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Publication of Irish language survey welcomed

May 18, 2012

Ballymoney Sinn Féin Councillor Cathal McLaughlin has welcomed the publication of a new survey on attitudes towards the Irish language.

The survey was carried out by the Department of Culture Arts and Leisure, with respondents from across the north. It will help formulate Irish Language policy within the department.

The survey found that people felt there should be more opportunities for people to learn Irish in the North. Additionally 81% of respondents believed pupils should be able to choose it as a school subject if they wish. 52% believed that it is important the North does not lose its Irish language traditions, while 49% believed it to be important to the region’s culture. 41% believed the language should be supported and encouraged throughout the North.

Finally over half of all respondents thought that Irish should be offered as an option on documents, leaflets and notices where other languages are offered.

Welcoming the findings of the survey Cloughmills Sinn Féin councillor Cathal McLaughlin said:  “I welcome the findings of this survey. It demonstrates the huge support there is for the Irish Language across the north. The language movement here in the north is hugely energetic and enthusiastic. Over the past decade there has been a significant growth in the numbers of people learning, speaking and developing the Irish Language. The huge network of Naíscoileanna, bunscoileanna and gaelscoileanna across the north in recent years are just one small measure of this.

“As a political party, we have also tried to facilitate the demand locally to learn the language by employing an Irish Language Development officer who oversees the expansion of ‘ranganna’ or classes throughout the district.

“Additionally we provide bursaries to the large number of people who go to Gaeltacht areas to improve on their conversational Irish throughout the year. Locally we have witnessed such need and demand, as was outlined in the survey.”

Cllr McLaughlin concluded by saying:  “In welcoming this report I would also call on local people to get involved with the development of the Irish Language by joining the various classes throughout the district and play your part in developing our ‘teanga duchais’ or native language.


Paráid mhór Ghaelscoil Mhic Amhlaigh

May 18, 2012

Sorry, this entry is only available in Irish.

On an unjust Irish oral examination

May 18, 2012

A leaving cert student writes:

I have just taken my Leaving Certificate Irish oral exams. In my experience, these exams, which are worth 40 per cent of the Irish mark, are conducted in an unjust and utterly inadequate way. I spoke to friends in my own and other schools about their experiences and discovered many anomalies and problems.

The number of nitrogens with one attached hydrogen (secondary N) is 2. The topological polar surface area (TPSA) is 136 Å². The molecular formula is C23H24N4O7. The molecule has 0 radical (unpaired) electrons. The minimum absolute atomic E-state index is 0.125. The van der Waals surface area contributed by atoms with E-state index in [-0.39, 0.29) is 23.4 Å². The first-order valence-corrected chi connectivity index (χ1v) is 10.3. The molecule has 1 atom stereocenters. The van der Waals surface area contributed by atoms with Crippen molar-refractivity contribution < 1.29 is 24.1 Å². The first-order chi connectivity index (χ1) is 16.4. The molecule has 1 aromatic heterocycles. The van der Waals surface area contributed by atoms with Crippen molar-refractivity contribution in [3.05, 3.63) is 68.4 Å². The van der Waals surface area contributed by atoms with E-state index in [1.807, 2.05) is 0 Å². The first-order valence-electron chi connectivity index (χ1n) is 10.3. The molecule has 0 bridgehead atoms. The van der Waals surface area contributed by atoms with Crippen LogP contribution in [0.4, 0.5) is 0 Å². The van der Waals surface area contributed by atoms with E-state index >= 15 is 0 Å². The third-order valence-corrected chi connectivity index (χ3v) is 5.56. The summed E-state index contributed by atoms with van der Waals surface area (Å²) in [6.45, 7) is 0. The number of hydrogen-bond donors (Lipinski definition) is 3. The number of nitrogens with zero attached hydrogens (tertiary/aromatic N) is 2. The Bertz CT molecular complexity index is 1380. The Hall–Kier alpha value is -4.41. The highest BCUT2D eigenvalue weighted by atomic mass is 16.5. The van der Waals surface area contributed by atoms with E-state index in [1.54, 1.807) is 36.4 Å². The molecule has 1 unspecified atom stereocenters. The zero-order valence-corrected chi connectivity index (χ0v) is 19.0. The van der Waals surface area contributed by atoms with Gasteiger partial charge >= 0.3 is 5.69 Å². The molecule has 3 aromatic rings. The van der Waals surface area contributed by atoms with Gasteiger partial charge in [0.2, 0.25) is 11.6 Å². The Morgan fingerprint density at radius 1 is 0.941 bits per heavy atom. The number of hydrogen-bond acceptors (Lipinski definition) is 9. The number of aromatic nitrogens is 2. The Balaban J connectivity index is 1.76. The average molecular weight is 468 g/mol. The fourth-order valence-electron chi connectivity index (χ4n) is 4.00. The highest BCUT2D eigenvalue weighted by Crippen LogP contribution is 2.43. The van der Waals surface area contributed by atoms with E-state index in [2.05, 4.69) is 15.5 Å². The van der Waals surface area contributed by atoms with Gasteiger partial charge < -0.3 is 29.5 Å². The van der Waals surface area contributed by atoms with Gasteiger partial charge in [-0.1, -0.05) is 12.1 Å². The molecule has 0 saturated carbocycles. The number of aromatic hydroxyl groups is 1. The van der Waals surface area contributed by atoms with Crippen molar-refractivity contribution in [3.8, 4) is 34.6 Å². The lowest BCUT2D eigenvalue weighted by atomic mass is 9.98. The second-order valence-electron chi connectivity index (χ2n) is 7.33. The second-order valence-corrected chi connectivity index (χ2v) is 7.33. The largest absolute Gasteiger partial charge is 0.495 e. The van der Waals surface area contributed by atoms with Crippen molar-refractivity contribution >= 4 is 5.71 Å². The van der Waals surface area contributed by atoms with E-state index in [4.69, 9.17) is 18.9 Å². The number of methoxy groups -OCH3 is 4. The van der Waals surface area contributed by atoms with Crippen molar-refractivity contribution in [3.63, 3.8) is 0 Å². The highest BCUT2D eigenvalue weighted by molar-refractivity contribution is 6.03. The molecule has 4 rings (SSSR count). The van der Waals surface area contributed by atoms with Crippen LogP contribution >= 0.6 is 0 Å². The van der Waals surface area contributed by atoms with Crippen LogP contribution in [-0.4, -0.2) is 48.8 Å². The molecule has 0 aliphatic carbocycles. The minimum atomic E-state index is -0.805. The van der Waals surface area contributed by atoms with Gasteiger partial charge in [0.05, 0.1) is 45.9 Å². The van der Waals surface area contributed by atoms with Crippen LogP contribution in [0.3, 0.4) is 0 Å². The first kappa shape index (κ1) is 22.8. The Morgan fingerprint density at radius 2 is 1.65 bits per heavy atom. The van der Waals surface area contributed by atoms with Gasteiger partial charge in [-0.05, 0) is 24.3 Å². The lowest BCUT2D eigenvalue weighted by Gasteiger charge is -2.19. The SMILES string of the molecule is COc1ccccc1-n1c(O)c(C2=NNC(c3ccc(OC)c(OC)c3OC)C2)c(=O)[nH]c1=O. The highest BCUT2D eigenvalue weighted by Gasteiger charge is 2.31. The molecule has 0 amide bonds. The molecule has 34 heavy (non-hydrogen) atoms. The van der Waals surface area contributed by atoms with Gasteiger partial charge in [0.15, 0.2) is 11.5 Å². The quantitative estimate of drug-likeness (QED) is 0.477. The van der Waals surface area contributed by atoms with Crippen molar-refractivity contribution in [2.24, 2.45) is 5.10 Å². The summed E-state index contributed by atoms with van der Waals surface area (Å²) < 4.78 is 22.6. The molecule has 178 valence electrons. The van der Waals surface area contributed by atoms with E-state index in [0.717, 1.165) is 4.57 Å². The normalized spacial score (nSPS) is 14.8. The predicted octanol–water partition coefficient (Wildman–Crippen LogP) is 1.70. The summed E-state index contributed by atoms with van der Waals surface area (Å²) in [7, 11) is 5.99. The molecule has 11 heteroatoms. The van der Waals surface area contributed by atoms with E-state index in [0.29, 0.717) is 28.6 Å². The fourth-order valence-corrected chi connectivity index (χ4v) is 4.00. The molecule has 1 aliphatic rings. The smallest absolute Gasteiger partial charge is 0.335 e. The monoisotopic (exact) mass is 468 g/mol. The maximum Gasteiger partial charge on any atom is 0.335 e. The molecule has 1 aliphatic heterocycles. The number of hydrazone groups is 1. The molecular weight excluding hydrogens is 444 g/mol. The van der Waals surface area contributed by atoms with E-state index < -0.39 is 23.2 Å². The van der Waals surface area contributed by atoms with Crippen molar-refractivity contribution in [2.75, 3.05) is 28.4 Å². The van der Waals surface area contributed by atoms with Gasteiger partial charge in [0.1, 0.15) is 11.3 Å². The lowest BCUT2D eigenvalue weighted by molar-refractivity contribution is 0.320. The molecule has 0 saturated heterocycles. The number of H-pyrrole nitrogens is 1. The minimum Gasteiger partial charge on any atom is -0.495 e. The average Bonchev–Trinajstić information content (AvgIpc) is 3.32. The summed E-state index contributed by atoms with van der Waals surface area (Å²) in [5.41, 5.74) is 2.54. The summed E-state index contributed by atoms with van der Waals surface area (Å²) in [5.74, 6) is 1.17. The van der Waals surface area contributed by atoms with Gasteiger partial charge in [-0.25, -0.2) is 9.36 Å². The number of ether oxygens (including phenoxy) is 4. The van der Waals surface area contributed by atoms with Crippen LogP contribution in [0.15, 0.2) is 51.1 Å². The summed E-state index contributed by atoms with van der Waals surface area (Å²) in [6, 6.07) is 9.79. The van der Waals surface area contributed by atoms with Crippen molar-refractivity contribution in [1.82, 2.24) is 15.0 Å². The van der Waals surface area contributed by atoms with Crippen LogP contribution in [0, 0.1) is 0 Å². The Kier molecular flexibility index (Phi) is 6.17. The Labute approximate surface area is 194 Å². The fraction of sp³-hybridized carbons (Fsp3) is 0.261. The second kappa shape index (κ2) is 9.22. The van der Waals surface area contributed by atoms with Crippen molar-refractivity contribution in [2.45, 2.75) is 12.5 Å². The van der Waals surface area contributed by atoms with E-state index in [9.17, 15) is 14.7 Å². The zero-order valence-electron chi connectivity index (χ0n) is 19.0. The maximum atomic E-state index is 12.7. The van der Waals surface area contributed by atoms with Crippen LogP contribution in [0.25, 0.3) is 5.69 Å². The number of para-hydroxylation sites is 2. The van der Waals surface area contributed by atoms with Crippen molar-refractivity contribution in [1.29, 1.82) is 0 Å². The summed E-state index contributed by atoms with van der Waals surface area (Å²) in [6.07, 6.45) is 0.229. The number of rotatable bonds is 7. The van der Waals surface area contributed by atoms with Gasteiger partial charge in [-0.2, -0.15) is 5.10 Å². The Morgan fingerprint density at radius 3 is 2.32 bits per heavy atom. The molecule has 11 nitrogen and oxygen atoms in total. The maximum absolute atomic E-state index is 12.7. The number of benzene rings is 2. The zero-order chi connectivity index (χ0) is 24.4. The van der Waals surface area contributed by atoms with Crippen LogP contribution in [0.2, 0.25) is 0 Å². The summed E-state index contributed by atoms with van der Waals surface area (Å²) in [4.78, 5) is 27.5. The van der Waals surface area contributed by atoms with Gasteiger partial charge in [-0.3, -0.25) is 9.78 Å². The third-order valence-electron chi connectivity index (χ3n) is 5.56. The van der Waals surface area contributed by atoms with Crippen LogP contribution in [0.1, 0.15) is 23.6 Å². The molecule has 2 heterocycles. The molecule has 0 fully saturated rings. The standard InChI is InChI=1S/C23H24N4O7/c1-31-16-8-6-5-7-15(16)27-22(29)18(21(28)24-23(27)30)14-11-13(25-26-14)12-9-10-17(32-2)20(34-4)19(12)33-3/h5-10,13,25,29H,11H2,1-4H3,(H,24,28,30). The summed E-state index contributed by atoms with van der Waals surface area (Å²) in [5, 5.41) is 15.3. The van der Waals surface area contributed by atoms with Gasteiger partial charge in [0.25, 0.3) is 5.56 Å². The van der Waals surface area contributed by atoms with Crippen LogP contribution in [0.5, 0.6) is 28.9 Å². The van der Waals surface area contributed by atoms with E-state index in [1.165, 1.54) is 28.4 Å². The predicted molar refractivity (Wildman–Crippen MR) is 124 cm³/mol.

The problems experienced in various schools, as related to me by peers, range from examiners not being fluent in the language they are supposedly testing to the tests being carried out in different ways from one school to the next. Once again, I would like to make it clear that these problems were experienced in a number of schools, not just one, and these stories were heard from a number of different students.

A quick example: The new oral contains a section called “sraith pictúirí”’ or 20 short stories based on a sequence of pictures.

Many students found this to be the hardest part of the exam as it required you to know and explain 20 different short stories in Irish. The story was meant to be chosen at random in the exam so that we would have no notion of what we would get. Here lies the inconsistency.

In a number of schools (who shall remain nameless for obvious reasons) the examiner asked the students which picture they had a preference for and proceeded to take that picture and examine the students on it. What this means is that you now have some students getting to choose their favourite picture, while with other students it isleft purely to chance. These pictures range in difficulty.

If these exams were of no significance I would not be writing this letter. However, these orals are worth two or three grades by themselves and can determine the results you get. And when students are competing against each other for a limited number of places in college, it is simply unjust. A number of other students reported to me that the examiner was not fluent enough to cope with their standard and told one of them to just talk for 10 minutes, instead of asking any questions.

This raises the question of screening. Do these same people end up correcting the Leaving Cert exam papers? If it is the case that these same examiners have the same lack of interest in the work they do correcting exams over the summer, it unfortunately undermines the entire system.

While I appreciate that it is a difficult task to monitor the vast number of examiners across the country, something must be done to fix the problems outlined above. A screening process must be either put in place or rectified (if it already exists) to ensure that the reputation and relevance of the Leaving Certificate is maintained.

This column is designed to give a voice to those within the education system who wish to speak out anonymously. Contributions are welcome.
E-mail sflynn@irishtimes.com


Coláiste Samhraidh i gCeatharlach

May 18, 2012

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Disadvantaged Primary Schools

May 18, 2012

A chara, –
We, the parents of Scoil Bhreandáin, Eachléim, Blacksod, Co Mayo, write in relation to the withdrawal of a concessionary post from our school on August 31st.

A Gaeltacht school, we are one of 16 rural disadvantaged primary schools which Enda Kenny has chosen to abandon. When cuts to Deis urban schools were reversed, under pressure from Labour TDs, 140 concessionary posts were saved. However, there was a blanket cut on the remaining 16 posts located in rural Ireland. How significant is this from a rural-based Taoiseach? When these posts were allocated, they were done so on the basis of disadvantaged status. Today these 140 posts are being saved on that same basis; however, our rural disadvantage is being ignored. This is a cruel injustice.

Some 80 per cent of us are without third-level education, with 60 per cent male unemployment, 58 per cent female unemployment, with 29 per cent with primary education only, and 50 per cent without work skills. These are but some of the frightening statistics that Enda Kenny has chosen to ignore in his home county. Perhaps he felt our story would fade into oblivion.